A Halifax-area landlord is taking a former tenant to small claims court after he was ordered to pay more than $13,000 for an illegal renoviction.
Residential tenancies officer Jason Warham ordered John Ghosn, owner of Bluenose Inn and Suites on the Bedford Highway, to pay Brandy McGuire after she was evicted from the building last spring.
McGuire was given notice just after the provincial government enacted new rules under the Residential Tenancies Act around renoviction.
Under section 10AB-AD, tenants have to agree in writing to a renoviction, they must be given three months notice, and they must be compensated between one and three months rent, depending on the size of the building. If they can’t reach an agreement with tenants, landlords are required to apply to evict tenants. There’s extra compensation owed to tenants if landlords don’t follow these rules.
The Halifax Examiner told McGuire’s story in April, after the landlord told tenants it was “time to retire this Property,” giving them 60 days to get out:
Brandy McGuire is one of about 40 tenants at the Bluenose Inn and Suites. She’s paying $1,400 for a room with a kitchenette for herself and four children, ages five to 10.
“We moved here about two years ago due to the housing crisis. We had nowhere else to go, and we’ve been here ever since. The market’s hard right now. We can’t afford anything,” McGuire said in an interview.
The room she rents has a kitchenette and a pullout couch in the front room, and another area in the back, separated by a curtain, with two more beds. The shower hasn’t worked properly in more than a year, and there are mice, McGuire said.
McGuire is studying at NSCC, where she’s taking classes online, but she said the internet stopped working at the building around the same time she got the notice to leave.
McGuire has found a new place, but it’s going to cost much more.
“I did manage to find something because I felt forced into it. I’m going to struggle to afford it, but I have no choice,” McGuire said.
“I need to do school or I’m going to be stuck in the same rut that I’m in. Without the education, I can’t afford to live in the city.”
McGuire said she thinks landlords evict people because “tenants don’t feel comfortable going up against the big guys.”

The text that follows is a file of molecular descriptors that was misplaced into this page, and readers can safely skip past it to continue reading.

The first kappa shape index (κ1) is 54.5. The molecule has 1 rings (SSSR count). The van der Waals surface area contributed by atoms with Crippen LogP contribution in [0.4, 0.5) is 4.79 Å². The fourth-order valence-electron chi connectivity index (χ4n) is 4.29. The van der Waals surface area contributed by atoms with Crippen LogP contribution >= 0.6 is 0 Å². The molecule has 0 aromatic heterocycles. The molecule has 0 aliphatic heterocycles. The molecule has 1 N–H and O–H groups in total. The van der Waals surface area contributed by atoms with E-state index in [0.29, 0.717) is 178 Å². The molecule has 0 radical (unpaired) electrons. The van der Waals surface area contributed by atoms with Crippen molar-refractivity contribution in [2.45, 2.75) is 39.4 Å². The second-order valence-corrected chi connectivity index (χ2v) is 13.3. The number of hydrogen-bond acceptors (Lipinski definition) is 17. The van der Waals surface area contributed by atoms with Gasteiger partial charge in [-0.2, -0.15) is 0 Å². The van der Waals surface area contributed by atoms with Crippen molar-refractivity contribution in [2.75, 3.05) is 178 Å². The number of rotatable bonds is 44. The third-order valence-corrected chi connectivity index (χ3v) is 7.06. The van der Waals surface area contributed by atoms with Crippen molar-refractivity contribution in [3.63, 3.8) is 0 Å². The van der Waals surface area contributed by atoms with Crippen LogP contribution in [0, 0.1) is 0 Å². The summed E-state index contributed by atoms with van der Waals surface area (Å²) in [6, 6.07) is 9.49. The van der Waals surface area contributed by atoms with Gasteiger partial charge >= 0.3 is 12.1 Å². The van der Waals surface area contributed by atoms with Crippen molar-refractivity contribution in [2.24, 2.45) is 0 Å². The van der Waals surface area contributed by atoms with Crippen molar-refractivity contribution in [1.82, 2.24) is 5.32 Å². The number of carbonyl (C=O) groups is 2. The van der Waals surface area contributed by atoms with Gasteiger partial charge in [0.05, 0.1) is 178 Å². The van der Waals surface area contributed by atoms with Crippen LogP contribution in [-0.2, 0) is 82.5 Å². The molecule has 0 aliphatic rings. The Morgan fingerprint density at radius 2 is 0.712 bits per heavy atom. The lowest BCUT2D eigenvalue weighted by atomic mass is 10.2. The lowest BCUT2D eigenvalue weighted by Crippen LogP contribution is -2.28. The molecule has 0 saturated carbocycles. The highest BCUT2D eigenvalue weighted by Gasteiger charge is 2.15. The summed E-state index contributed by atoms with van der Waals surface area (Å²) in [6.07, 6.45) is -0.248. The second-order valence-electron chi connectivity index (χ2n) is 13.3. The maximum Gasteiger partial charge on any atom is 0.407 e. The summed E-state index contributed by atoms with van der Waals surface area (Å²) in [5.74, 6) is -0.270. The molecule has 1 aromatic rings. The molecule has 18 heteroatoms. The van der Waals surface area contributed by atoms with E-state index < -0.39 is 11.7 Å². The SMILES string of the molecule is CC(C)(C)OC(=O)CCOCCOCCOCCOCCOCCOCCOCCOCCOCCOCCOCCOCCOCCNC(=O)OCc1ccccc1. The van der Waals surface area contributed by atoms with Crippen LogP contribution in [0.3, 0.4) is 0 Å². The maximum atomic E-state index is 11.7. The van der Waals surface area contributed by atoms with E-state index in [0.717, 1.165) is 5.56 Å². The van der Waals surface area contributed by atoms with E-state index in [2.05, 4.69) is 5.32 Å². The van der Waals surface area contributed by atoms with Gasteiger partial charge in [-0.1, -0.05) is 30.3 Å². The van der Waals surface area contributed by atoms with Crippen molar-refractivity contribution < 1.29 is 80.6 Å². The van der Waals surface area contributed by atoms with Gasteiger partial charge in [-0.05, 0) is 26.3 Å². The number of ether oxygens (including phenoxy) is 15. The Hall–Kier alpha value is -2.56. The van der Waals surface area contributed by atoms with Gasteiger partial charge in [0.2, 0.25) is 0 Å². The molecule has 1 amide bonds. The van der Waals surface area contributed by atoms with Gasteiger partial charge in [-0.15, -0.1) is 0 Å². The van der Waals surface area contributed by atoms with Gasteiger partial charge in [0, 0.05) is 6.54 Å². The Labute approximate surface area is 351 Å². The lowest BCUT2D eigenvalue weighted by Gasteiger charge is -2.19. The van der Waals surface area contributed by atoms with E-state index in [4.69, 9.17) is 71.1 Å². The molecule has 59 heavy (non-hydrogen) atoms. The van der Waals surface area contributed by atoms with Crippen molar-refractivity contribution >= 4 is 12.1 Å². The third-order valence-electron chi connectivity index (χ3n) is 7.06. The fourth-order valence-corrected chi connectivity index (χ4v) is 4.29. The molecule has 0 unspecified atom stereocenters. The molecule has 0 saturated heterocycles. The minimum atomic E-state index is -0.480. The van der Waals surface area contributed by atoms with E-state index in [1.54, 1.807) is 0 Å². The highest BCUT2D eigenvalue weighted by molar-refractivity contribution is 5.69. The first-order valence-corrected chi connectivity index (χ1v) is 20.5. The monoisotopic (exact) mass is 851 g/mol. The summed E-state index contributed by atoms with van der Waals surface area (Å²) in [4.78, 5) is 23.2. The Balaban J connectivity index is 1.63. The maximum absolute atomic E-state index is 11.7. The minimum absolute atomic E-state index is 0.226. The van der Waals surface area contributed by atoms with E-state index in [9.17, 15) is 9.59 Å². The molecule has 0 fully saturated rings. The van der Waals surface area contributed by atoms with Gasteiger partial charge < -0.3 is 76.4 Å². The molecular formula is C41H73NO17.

Ghosn told the Examiner that despite an approved development agreement and a rendering posted online, there’s no planned start date for construction on the site. He claimed the tenants weren’t being evicted.
“It’s not our policy to illegally evict anyone from any property ever, certainly not in these times or circumstances,” Ghosn said.
“The motel is no longer appropriately habitable, and it’s past its economic life or lifespan, it’s about 70 years old … We’ve got no plans to renovate or building anything new there. The place is not habitable any longer, and there’s not much I can do while there’s people living there.”
With the help of Dalhousie Legal Aid, McGuire took her case to residential tenancies, seeking: three months rent ($4,200); “rent differential” for one year ($16,387.42); “rent abatement” for her disconnected internet ($731); the return of her security deposit ($300); and general damages for the landlord’s failure to return the security deposit ($250).
Warham held a hearing in July. On August 22, he ruled in McGuire’s favour:
After reviewing the evidence of the tenant, I do not accept the landlord’s position that the true intent is simply to “retire” the building. Evidence was presented from the landlords website of its intentions for the construction of a new building. Permits were provided. I do not accept this characterization. It is clear that what is actually happening and/or intended is a demolition/renovation as contemplated under these new provisions. Further to this, Mr. Ghosn testified that the remaining tenants in the unit would be subject to an application by the landlord giving them 3 months notice. When it was suggested that 3 months notice corresponds to the minimum requirements under Section 10AB, Mr. Ghosn did not reveal what provision he would be relying on to terminate the tenancy.
The residential tenancies officer found the landlord had failed to comply with the province’s new renoviction rules, and awarded McGuire: three months rent ($4,200) and one month’s rent for additional expenses ($1,400). “As the provision is penal in nature I am awarding it,” Warham wrote.
As for the rent differential, Warham awarded less than McGuire requested.
“The new rental is $2100.00 and includes none of the services/utilities included previously. This provisions [sic] is new. There is no policy guidance as to how to decide rent differential apportionment. I know of only one matter on appeal at Small Claims where the tenant received a full apportionment for the 12 months. No reasons were given,” Warham wrote.
“The tenant requested $16387.42. I will allow $7000.00 in apportioning the rent differential for the 12 month period. This is less than requested but I have taken into consideration the provision being new.”
Warham also awarded the $731 for internet, noting he was provided receipts showing McGuire had paid that for internet service and it “was a service that the tenant had use of since residing in the unit.”
As for the security deposit of $300, the landlord agreed to return it and McGuire withdrew the request for $250 in general damages, Warham wrote.
In total, also including the application fee of $31.15, Warham ordered Bluenose Inn and Suites to pay McGuire $13,662.15.
As is common in these cases, Ghosn appealed the award to small claims court.
“The adjudicator did not take into account all of the evidence and relied on evidence not submitted and which when brought up was stated inaccurately,” Ghosn or his representative wrote.
The telephone hearing is scheduled for Thursday evening, with a likely written decision to follow.